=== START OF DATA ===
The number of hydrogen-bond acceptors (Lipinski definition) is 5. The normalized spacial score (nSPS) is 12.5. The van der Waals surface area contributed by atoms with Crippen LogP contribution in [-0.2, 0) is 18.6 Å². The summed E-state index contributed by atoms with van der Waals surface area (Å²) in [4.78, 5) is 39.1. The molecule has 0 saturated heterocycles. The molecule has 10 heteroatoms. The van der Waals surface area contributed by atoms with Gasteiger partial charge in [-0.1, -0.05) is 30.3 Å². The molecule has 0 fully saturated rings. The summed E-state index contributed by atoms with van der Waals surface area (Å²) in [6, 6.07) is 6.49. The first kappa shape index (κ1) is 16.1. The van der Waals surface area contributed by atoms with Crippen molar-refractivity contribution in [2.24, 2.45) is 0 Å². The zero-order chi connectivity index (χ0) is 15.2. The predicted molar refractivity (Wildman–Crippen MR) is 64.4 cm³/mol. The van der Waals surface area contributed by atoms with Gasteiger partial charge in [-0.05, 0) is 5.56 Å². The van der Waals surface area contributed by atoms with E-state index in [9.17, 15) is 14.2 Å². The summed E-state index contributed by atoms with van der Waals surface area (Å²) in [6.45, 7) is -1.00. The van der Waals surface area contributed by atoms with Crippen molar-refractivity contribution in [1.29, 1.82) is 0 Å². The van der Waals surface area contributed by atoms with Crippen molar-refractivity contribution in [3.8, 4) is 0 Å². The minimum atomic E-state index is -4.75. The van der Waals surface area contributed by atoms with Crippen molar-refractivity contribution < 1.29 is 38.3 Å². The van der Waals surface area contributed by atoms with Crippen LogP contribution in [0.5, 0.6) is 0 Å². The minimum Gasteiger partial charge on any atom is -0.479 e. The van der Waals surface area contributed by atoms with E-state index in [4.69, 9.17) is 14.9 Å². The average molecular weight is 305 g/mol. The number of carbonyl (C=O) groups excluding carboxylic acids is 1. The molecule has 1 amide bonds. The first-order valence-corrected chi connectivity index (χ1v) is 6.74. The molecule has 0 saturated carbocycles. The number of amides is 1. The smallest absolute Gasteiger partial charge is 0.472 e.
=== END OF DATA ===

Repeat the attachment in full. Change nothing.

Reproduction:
The number of hydrogen-bond acceptors (Lipinski definition) is 5. The normalized spacial score (nSPS) is 12.5. The van der Waals surface area contributed by atoms with Crippen LogP contribution in [-0.2, 0) is 18.6 Å². The summed E-state index contributed by atoms with van der Waals surface area (Å²) in [4.78, 5) is 39.1. The molecule has 0 saturated heterocycles. The molecule has 10 heteroatoms. The van der Waals surface area contributed by atoms with Gasteiger partial charge in [-0.1, -0.05) is 30.3 Å². The molecule has 0 fully saturated rings. The summed E-state index contributed by atoms with van der Waals surface area (Å²) in [6, 6.07) is 6.49. The first kappa shape index (κ1) is 16.1. The van der Waals surface area contributed by atoms with Crippen molar-refractivity contribution in [2.24, 2.45) is 0 Å². The zero-order chi connectivity index (χ0) is 15.2. The predicted molar refractivity (Wildman–Crippen MR) is 64.4 cm³/mol. The van der Waals surface area contributed by atoms with Gasteiger partial charge in [-0.05, 0) is 5.56 Å². The van der Waals surface area contributed by atoms with E-state index in [9.17, 15) is 14.2 Å². The summed E-state index contributed by atoms with van der Waals surface area (Å²) in [6.45, 7) is -1.00. The van der Waals surface area contributed by atoms with Crippen molar-refractivity contribution in [1.29, 1.82) is 0 Å². The van der Waals surface area contributed by atoms with Crippen molar-refractivity contribution in [3.8, 4) is 0 Å². The minimum atomic E-state index is -4.75. The van der Waals surface area contributed by atoms with Crippen molar-refractivity contribution < 1.29 is 38.3 Å². The van der Waals surface area contributed by atoms with Crippen LogP contribution in [0.5, 0.6) is 0 Å². The minimum Gasteiger partial charge on any atom is -0.479 e. The van der Waals surface area contributed by atoms with E-state index in [4.69, 9.17) is 14.9 Å². The average molecular weight is 305 g/mol. The number of carbonyl (C=O) groups excluding carboxylic acids is 1. The molecule has 1 amide bonds. The first-order valence-corrected chi connectivity index (χ1v) is 6.74. The molecule has 0 saturated carbocycles. The number of amides is 1. The smallest absolute Gasteiger partial charge is 0.472 e.